Profitable arrangement

They expect to be able to replicate this profitable arrangement in the more competitive economic environment of European football.

So far only the Glazers at Manchester United have had any real success, and that was because they took over a team that was already the richest in its league and winning everything in sight.

Tom Hicks and George Gillett nearly sank Liverpool, while Stan Kroenke has become as unpopular at Arsenal as he is in St Louis, where he was the reviled owner of the Rams franchise before moving it to Los Angeles.

“At least the slave-owning emirates and the mob-tied Russian billionaires spend money on their club to get results” one fan in St Louis tells Montague. “The man [Stan Kroenke] ripping apart the fabric of America with Wal-Mart is doing nothing for his team.”

That quote goes to the heart of the matter as far as fans are concerned; if the owner puts money into the team, they do not really care where the money is coming from. There have been no protests at Chelsea or Manchester City against Abramovich or Sheikh Mansour, while Liverpool fans only started to protest against Hicks and Gillett when they cut off spending on the team.

The Glazer takeover at Manchester United caused immediate uproar, but only because their highly leveraged takeover was so clearly going to be a drain on a club which was already doing well as a plc.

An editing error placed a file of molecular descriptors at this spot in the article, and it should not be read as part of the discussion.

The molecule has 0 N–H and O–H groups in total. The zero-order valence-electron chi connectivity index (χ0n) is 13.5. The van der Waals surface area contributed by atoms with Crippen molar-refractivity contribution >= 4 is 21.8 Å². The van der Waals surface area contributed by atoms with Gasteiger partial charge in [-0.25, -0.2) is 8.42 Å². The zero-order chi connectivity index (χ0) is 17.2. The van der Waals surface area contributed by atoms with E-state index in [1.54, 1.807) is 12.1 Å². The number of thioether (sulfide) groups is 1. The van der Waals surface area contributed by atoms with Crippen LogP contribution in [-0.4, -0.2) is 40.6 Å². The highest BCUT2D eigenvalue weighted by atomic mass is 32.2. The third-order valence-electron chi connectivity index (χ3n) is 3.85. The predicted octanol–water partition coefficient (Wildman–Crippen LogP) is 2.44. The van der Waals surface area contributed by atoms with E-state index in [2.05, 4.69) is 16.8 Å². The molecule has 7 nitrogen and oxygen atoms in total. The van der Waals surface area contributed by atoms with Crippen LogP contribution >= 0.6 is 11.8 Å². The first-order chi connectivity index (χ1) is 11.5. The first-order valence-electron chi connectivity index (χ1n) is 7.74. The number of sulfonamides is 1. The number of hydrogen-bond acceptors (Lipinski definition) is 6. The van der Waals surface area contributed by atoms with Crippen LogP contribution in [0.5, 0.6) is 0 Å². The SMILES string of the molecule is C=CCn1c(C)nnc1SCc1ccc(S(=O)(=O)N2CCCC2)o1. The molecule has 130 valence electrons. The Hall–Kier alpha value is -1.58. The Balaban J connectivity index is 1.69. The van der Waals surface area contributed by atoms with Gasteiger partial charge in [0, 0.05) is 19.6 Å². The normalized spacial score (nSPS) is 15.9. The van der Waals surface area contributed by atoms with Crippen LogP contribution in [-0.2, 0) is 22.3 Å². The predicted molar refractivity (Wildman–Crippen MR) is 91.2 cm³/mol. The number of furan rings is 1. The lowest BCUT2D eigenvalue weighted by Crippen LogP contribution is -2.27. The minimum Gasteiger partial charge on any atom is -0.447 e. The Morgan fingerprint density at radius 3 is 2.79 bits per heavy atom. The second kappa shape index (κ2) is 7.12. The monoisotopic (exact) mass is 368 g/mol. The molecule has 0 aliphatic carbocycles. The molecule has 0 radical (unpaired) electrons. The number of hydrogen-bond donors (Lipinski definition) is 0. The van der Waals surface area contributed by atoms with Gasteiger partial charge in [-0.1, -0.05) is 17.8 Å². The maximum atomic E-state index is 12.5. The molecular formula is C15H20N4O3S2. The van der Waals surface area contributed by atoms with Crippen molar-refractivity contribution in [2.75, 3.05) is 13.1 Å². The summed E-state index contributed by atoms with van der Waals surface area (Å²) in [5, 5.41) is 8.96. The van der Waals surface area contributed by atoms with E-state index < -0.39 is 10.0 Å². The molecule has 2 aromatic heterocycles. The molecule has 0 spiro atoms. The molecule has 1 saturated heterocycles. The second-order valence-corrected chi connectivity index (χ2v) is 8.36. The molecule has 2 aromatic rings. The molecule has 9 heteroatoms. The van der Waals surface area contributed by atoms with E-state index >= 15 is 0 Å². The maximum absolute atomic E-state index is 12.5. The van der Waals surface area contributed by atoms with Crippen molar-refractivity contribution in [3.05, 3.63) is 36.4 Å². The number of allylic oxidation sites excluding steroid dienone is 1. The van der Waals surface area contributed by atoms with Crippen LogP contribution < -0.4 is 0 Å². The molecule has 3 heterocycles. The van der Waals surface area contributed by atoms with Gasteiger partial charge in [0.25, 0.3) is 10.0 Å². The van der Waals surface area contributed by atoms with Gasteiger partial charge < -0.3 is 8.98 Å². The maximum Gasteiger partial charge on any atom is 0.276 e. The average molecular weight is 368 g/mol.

Montague demolishes the argument that billionaires getting involved is essentially good for football because they are putting money into the game. The basic problem is that sugar daddy-owned clubs have massively accelerated the rate of inflation.

When an oligarch-owned club like Chelsea sets new benchmarks for fees and wages, the other clubs are forced to “get rich or die trying” if they want to compete. The cost of the inflationary spiral ultimately falls on supporters, who are forced to pay more for tickets and TV subscriptions.

Most takeovers by wealthy owners end in failure. This invariably creates bad feeling among supporters who find their club – a central part of their culture – relegated to the status of a toy some rich guy has got bored with.

The common theme, whether it’s Thaksin Shinawatra at Manchester City or Mike Ashley at Newcastle United, is resentment at the basic injustice of a system which allows one person to take over an institution that is vastly more important to thousands of other people than it is to them, exploiting their new status for a temporary ego trip, and then losing interest and letting the club slide into neglect.

You can only guess to what extent the resentment of hundreds of thousands of football fans plays into the nativist currents sweeping Europe. Just as owning a successful Manchester City or PSG boosts the image of the wealthy Gulf states, the mismanagement of clubs like Den Haag or Cardiff does little to inspire trust in foreign capital.